As a student majoring English, I am considering to be an English teacher as my lifelong career in the future. Therefore, this exchange program is appealing to me because on one hand, I am granted a precious opportunity to polish my English skill while studying and getting along with native speakers. On the other hand, I have a chance to learn the American teaching style when taking courses in GW. Both language proficiency and effective teaching skills are necessary if I want to be a qualified and professional teacher, so this program, which helps me improve the two abilities, serves my long term personal goal.
I chose GW as my exchange institution is important to me because it is a famous university full of diverse courses, cultural resources, and it is located in the capital city, surrounded by the White House, museums, banks, and a lot of renowned tourist spots. With these resources, I believe if I can make good use of my time, I can not only acquire knowledge from classroom, but also broaden my horizon outside the classroom.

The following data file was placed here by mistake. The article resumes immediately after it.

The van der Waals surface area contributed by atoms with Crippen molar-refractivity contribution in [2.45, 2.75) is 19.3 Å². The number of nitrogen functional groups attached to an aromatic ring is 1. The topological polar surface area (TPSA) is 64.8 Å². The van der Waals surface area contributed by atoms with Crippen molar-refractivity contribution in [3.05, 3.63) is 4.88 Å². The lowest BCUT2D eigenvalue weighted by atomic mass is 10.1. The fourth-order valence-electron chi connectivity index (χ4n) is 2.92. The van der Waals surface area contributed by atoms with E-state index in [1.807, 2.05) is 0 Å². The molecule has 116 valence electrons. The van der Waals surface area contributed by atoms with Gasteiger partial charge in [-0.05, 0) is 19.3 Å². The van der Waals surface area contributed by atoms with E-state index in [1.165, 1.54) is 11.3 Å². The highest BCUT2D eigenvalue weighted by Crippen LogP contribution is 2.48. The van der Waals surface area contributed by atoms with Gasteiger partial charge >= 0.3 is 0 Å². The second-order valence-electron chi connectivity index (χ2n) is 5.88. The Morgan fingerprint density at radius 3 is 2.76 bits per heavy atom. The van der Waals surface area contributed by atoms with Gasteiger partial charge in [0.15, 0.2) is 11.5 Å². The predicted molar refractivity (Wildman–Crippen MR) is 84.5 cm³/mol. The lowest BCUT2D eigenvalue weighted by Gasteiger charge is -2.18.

In brief, I expect and believe that I will definitely enjoy a great time for my upcoming semester in GW. If you want to make friends with me, or you are interested in reading journals from a Taiwanese girl’s perspective, keep on following my blog! The blog will be updated at least once a week.
A thousand miles away from home, no more warm cooked meals and a size single wooden bed. I knew I was going to start to feel homesick. As I dragged my overweight red suitcase filled with winter and summer clothes I looked around room 113 of Amsterdam Hall. I turned to my clock, it was 5 pm, already past midnight back home. No one to call, nothing to do so I went to sleep.